UPC – Protective Letters

Known in some national European jurisdictions, unknown in others, the UPC implements a defensive measure against provisional measures that might be requested by a patentee: the protective letter.

Provisional measures that may be requested by a patentee against an alleged infringer include: prohibition of the continuation of the alleged infringement (A62(1)UPCA) and seizure or delivery of the products suspected of infringing a patent so as to prevent their entry into, or movement, within the channels of commerce (A62(3)UPCA).

These provisional measures may be granted without hearing the defendant (A62(5)UPCA in combination with A60(5)UPCA).

These measures may be highly detrimental to the business of a possible defendant, e.g. where a product exhibited on a trade fair is to be removed or stocks are seized.

In order to reduce the likelihood of being subject to protective measures, in particular without being heard, the Rules of Procedures provide the possibility of filing protective letters (R207 RoP):

“(1) If a person entitled to start proceedings under Article 47 of the Agreement considers it likely that an Application for provisional measures against him as a defendant may be lodged before the Court in the near future, he may file a Protective letter.

The protective letter essentially contains the reasons why the (future) defendant believes that the provisional measures requested by the applicant are not justified, or at least not justified to be granted without hearing the defendant.

The protective letter has to be filed with the Registry in the language of the patent (R207 2.), and is subject to payment of a corresponding fee.

Upon an application for provisional measures, the protective letter will be forwarded to the applicant and to the panel or judge handling the application for provisional measures.

When exercising its discretion whether to inform the defendant, to summon the parties to an oral hearing, to summon the applicant to an oral hearing without the presence of the defendant, any Protective letter filed by the defendant should be taken into account by the Court. The Court shall in particular consider summoning parties to an oral hearing if a relevant Protective letter has been filed by the defendant (R209-2(d)).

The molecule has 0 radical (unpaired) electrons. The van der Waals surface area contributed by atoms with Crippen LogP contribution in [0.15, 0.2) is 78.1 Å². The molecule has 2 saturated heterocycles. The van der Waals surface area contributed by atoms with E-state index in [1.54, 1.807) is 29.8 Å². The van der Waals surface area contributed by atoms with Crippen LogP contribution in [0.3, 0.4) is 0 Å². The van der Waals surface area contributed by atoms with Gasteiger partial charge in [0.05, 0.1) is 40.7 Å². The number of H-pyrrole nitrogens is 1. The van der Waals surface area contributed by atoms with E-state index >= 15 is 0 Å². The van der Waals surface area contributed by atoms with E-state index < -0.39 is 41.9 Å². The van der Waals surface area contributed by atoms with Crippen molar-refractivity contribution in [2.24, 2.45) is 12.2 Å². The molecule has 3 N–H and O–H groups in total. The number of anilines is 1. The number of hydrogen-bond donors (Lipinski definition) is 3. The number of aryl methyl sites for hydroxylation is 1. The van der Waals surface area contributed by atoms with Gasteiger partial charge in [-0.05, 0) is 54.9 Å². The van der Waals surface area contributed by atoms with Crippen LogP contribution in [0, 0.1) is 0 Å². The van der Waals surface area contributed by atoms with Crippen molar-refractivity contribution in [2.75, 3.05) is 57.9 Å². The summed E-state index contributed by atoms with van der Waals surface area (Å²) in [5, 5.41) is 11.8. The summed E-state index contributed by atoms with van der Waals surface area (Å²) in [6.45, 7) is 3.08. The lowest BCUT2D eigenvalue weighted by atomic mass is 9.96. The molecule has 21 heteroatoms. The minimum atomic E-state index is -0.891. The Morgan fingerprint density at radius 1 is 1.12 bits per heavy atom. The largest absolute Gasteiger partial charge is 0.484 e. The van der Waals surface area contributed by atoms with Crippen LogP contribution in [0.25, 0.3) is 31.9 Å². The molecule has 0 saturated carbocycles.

In principle, the protective letter is not public and is not made publicly available on the Register until it has been forwarded to the applicant. This does however not mean that the protective letter will be published ex-officio upon the transmittal to an applicant, as Rule 262 1 (b) requires that written pleadings and evidence shall be only available to the public upon reasoned request after a decision is taken by the judge-rapporteur after consulting the parties  , limiting the publication of content of the Register.

The lifespan of a protective letter is 6 months, and it can be renewed without limitation for periods of 6 months subject to payment of a fee (R 207 (9.)).

In case a protective letter is on file, the applicant of provisional measures has the possibility to withdraw its application for provisional measures (R209 (5.))

The applicant for preserving evidence (“saisie”) has an identical possibility, namely if the patent the subject of the application preserving evidence is also the subject of a Protective letter, the applicant may withdraw the Application pursuant to paragraph 5 (R 194(6)). In this case, the defendant will not be informed of the application for preserving evidence.

To conclude, a protective letter may reduce the risk of facing provisional measures granted by the UPC, in particular without being heard beforehand.

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